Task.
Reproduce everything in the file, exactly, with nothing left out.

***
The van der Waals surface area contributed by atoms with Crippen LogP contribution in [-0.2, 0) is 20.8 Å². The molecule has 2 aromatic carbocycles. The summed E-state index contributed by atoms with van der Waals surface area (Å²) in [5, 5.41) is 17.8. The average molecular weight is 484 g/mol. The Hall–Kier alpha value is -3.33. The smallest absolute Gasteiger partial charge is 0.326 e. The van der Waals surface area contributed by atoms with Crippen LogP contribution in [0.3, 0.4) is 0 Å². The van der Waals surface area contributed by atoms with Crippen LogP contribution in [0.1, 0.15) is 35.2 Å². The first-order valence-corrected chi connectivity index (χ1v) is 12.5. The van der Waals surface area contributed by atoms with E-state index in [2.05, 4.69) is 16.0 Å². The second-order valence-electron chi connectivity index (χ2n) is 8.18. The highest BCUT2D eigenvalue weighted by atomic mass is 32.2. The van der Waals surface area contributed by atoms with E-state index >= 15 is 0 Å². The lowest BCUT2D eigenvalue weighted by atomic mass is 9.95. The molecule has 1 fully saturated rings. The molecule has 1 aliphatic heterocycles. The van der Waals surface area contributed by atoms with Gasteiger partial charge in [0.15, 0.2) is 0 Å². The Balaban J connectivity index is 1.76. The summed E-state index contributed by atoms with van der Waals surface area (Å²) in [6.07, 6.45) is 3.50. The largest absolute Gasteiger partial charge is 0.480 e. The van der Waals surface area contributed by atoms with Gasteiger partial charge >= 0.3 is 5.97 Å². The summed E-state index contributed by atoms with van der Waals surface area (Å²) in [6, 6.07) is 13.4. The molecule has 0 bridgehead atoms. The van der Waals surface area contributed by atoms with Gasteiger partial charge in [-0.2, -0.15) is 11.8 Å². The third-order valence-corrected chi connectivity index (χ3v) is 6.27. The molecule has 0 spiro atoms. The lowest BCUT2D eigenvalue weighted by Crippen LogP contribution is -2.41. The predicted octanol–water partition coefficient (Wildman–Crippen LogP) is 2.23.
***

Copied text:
The van der Waals surface area contributed by atoms with Crippen LogP contribution in [-0.2, 0) is 20.8 Å². The molecule has 2 aromatic carbocycles. The summed E-state index contributed by atoms with van der Waals surface area (Å²) in [5, 5.41) is 17.8. The average molecular weight is 484 g/mol. The Hall–Kier alpha value is -3.33. The smallest absolute Gasteiger partial charge is 0.326 e. The van der Waals surface area contributed by atoms with Crippen LogP contribution in [0.3, 0.4) is 0 Å². The van der Waals surface area contributed by atoms with Crippen LogP contribution in [0.1, 0.15) is 35.2 Å². The first-order valence-corrected chi connectivity index (χ1v) is 12.5. The van der Waals surface area contributed by atoms with E-state index in [2.05, 4.69) is 16.0 Å². The second-order valence-electron chi connectivity index (χ2n) is 8.18. The highest BCUT2D eigenvalue weighted by atomic mass is 32.2. The van der Waals surface area contributed by atoms with E-state index >= 15 is 0 Å². The lowest BCUT2D eigenvalue weighted by atomic mass is 9.95. The molecule has 1 fully saturated rings. The molecule has 1 aliphatic heterocycles. The van der Waals surface area contributed by atoms with Gasteiger partial charge in [0.15, 0.2) is 0 Å². The Balaban J connectivity index is 1.76. The summed E-state index contributed by atoms with van der Waals surface area (Å²) in [6.07, 6.45) is 3.50. The largest absolute Gasteiger partial charge is 0.480 e. The van der Waals surface area contributed by atoms with Gasteiger partial charge >= 0.3 is 5.97 Å². The summed E-state index contributed by atoms with van der Waals surface area (Å²) in [6, 6.07) is 13.4. The molecule has 0 bridgehead atoms. The van der Waals surface area contributed by atoms with Gasteiger partial charge in [-0.2, -0.15) is 11.8 Å². The third-order valence-corrected chi connectivity index (χ3v) is 6.27. The molecule has 0 spiro atoms. The lowest BCUT2D eigenvalue weighted by Crippen LogP contribution is -2.41. The predicted octanol–water partition coefficient (Wildman–Crippen LogP) is 2.23.